Take innovation. This is the cornerstone of everything we do at Fresenius. Even when a business is flourishing, we are always looking for ways to make our products and services better. Clearly, this benefits our patients. This mindset also allows us to maintain and build on our position in the market. In the early 1980s, for instance, we had a lucrative business in dialysis machines and dialysers for the treatment of renal patients. But we did not feel that the dialysers being made at the time were performing up to par in terms of urea clearance. So we developed a polysulfone fiber-based membrane which clears out toxins much like human kidneys do. Polysulfone-based dialysers are still regarded as the gold standard of hemodialysis today. This innovation propelled Fresenius to become the global leader in dialysis. In 2005, our subsidiary Fresenius Medical Care won the German Industry Innovation Award for our newest dialysis machine.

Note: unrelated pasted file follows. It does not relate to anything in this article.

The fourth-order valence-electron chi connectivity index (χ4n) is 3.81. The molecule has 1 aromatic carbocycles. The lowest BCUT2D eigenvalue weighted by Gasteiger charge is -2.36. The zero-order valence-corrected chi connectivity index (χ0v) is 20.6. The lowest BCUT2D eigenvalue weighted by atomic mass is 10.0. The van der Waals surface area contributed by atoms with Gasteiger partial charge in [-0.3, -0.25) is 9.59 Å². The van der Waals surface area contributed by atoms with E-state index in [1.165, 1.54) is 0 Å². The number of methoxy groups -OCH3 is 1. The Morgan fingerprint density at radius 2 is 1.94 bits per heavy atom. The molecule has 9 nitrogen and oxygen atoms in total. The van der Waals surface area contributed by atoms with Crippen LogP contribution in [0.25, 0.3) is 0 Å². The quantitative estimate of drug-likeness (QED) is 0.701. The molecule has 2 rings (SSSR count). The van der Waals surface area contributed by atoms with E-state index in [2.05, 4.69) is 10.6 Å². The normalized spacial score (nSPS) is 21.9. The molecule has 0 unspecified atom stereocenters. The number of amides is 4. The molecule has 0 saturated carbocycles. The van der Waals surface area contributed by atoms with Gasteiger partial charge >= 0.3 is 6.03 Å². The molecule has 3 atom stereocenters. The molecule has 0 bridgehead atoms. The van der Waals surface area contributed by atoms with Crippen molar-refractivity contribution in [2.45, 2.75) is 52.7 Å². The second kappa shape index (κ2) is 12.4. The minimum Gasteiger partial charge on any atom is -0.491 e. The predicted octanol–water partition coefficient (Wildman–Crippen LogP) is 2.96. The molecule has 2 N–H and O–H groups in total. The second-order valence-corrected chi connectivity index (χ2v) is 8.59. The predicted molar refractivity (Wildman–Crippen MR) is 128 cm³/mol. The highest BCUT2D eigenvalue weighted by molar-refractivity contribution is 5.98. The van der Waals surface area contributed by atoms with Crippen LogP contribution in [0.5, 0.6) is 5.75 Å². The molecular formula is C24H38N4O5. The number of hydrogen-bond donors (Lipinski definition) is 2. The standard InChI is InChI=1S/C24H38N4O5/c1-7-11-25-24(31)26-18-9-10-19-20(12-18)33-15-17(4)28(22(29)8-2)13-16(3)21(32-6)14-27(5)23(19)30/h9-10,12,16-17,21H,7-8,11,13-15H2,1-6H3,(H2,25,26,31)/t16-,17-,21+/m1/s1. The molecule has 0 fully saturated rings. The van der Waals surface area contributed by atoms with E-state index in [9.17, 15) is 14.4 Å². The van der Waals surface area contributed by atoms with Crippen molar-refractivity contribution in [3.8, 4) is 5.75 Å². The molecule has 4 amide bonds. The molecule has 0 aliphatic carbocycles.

Adaptability and knowing the customer pose major challenges to large corporations, which are hampered by hierarchies that can slow things down and complicate decision-making. The markets these giants operate in are frequently heterogeneous, so they cannot rely on standardised mass products. In contrast, small and mid-size companies often find it easier to respond to the needs of their individual customers and keep decision-making lean. To accomplish this within the structures of a big company, Fresenius has introduced the principle of working as “entrepreneurs within the enterprise”. Each business segment more or less operates independently within its area of responsibility. What’s more, the vast majority of operating decisions can be made without lengthy approvals or involvement from upper management. This allows our business segments to react rapidly to new market developments and adapt their business model as needed. In fact, Fresenius is so decentralised that in many markets people regard us as a local supplier!